Recently, just a few weeks before my 69th birthday I suffered a small heart attack as I was preparing for bed. My symptoms were not immediately frightening but within a half hour of feeling some nausea, slight dizzyness and numbness in my left arm, I thought to myself, "humm, this is kind of interesting, never had these multiple feelings at one time." My mind circled back to online articles I had read in the past few years about danger signals for women and heart attacks. It now occurred to me that I was experiencing some of them now. Living across the street from a hospital I've often thought about what would happen if I ever got sick -- and could I actually crawl across the street to get there.
This was all happening in the middle of the night and it was now the real deal, because I was getting weaker and dizzier by the second. I listened to my inner impulses, put some warm clothes on and started opening my front door when I quickly realized I didn't have the strength to go further. I grabbed my address book, called my neighbor, woke her up and asked if she would drive me across the street to the emergency room. Within a few minutes she was at my door and I was soon sitting in the waiting room of the nearby E.R.
As I gave the medical staff a short summary of my complaint, they ushered me into a triage space where they administered an EKG, took my blood pressure, asked more questions and started making room for me in one of the cubicles. I was escorted in a wheelchair to the rear, asked to undress and put on a gown, and wait. I complied slowly and patiently. Soon an E.R. tech arrived to check my blood pressure, my temperature, hooked me up to another EKG and then drew blood.
Within an hour, one of the nurses came by to say that my EKG was normal and the other tests were negative. "Whew!" I let out a large sigh of relief -- it felt as if I instantly began to feel better. A physician arrived soon and confirmed the earlier reports and suggested that I stay another night and follow-up with further testing. By this time, most of the earlier symptoms had gone away -- encouraged no doubt by the good test news! On my own accord and feeling confident, I decided to discharge myself, against my doctors orders, and go home to rest in the peace and quiet of my own home -- and then return the next day to continue with my doctor's requested testing. I thought it was a good idea at the time. Before I left, I had to sign the 'against medical advice' paperwork, which I admit, didn't bother me at the time because I felt much better. So I got dressed and walked around the corner and up to my apartment.
The next day I went back to the hospital and was admonished by my internist for not remaining at the hospital, and said that subsequent tests might tell another story about my condition. She scheduled further tests including a stress test for later that week. I left her office feeling a little chagrined. Humm -- but I feel much better I thought to myself -- what's the big deal.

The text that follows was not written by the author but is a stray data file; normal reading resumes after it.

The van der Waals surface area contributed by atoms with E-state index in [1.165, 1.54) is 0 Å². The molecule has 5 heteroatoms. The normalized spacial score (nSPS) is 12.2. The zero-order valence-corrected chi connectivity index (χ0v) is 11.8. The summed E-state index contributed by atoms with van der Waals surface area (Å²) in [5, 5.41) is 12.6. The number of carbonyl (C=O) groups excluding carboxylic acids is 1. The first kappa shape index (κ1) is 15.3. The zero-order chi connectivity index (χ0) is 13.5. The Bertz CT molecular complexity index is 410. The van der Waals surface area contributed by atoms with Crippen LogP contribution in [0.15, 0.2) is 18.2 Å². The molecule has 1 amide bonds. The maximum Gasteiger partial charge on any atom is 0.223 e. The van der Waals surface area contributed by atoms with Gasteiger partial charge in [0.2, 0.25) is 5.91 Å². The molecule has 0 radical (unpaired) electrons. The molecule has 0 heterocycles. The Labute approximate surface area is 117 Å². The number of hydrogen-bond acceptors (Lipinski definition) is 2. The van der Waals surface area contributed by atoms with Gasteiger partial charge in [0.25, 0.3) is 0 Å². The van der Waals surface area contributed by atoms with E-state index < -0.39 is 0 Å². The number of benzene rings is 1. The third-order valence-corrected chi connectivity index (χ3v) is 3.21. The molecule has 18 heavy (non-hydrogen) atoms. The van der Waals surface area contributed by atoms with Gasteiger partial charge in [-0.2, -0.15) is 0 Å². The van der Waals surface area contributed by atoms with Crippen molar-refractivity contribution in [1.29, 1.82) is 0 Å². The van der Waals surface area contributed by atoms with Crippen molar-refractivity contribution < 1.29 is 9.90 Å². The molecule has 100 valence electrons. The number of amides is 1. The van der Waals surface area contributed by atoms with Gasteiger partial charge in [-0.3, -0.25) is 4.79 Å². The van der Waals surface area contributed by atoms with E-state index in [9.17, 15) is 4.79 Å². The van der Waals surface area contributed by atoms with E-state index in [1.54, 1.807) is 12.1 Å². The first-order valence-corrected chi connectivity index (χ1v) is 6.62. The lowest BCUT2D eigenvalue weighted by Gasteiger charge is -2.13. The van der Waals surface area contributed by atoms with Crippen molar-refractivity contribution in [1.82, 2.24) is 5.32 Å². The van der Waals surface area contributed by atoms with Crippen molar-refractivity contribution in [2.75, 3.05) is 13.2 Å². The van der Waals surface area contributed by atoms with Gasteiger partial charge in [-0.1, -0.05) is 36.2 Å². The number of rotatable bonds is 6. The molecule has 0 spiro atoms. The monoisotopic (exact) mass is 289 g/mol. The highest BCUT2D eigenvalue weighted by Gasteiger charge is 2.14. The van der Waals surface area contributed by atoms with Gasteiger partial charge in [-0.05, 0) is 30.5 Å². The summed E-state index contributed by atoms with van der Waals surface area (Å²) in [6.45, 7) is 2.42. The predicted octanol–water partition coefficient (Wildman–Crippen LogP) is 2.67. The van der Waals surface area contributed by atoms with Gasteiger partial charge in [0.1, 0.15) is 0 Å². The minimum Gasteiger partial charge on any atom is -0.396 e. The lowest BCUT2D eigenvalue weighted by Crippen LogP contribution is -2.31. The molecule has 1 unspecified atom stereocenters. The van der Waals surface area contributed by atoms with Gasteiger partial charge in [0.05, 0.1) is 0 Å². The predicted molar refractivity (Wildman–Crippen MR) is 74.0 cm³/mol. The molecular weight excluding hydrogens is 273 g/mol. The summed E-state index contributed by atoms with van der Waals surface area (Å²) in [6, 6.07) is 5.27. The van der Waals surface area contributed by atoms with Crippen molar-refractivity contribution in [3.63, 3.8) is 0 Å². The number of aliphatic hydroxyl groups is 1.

Fast forward three days. While reading in bed late one evening, I started to feel a slight numbing in my left arm that made me sit up and forced me to walk about my apartment. This time there were no other symptoms, but the numbness was a little disconcerting and shaking my arm did not make the numbness go away magically. Not wanting to disturb my neighbor this time, I bundled up and at 3 a.m. walked as quickly as I could to my local ER.
The admission procedures were the same as before. This time, however, after two hours and more tests, including a second blood test, CAT scan and x-rays, there were strong indications that I had indeed suffered a small heart attack. The cardiologist arrived and said admitted me to the hospital immediately and scheduled an angiogram the next day. This time I didn't escape the premises, even though I had, again, started to feel better.
I had some anxiety about the angiogram, but steeled myself for the procedure and reconciled to follow doctor's orders. I would stay and behave! The results of the angiogram showed that I had a small single capillary blockage, but no major arterial blockage, therefore no stents or additional procedures were needed.
The cardiologist reported that my heart was still strong, but it was essential that I improve my lifestyle choices with increased exercising, no salt, a baby aspirin daily and regular monitoring of my cholesterol scores.
Most importantly, I was to get the excess weight off.
In other words, the heart incident was a wake-up call to seriously heed the advice that I had been hearing from my doctors for years and realize that now that I as I approach my seventh decade here on earth -- I would be wise to see the years ahead as grace notes if I wanted to continue life's journey in reasonable health.
As we end the national awareness of "Heart Health" month -- let's all remember that it's not just about awareness in February but the rest of the year too!
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Pat Johnson, Grannies on Safari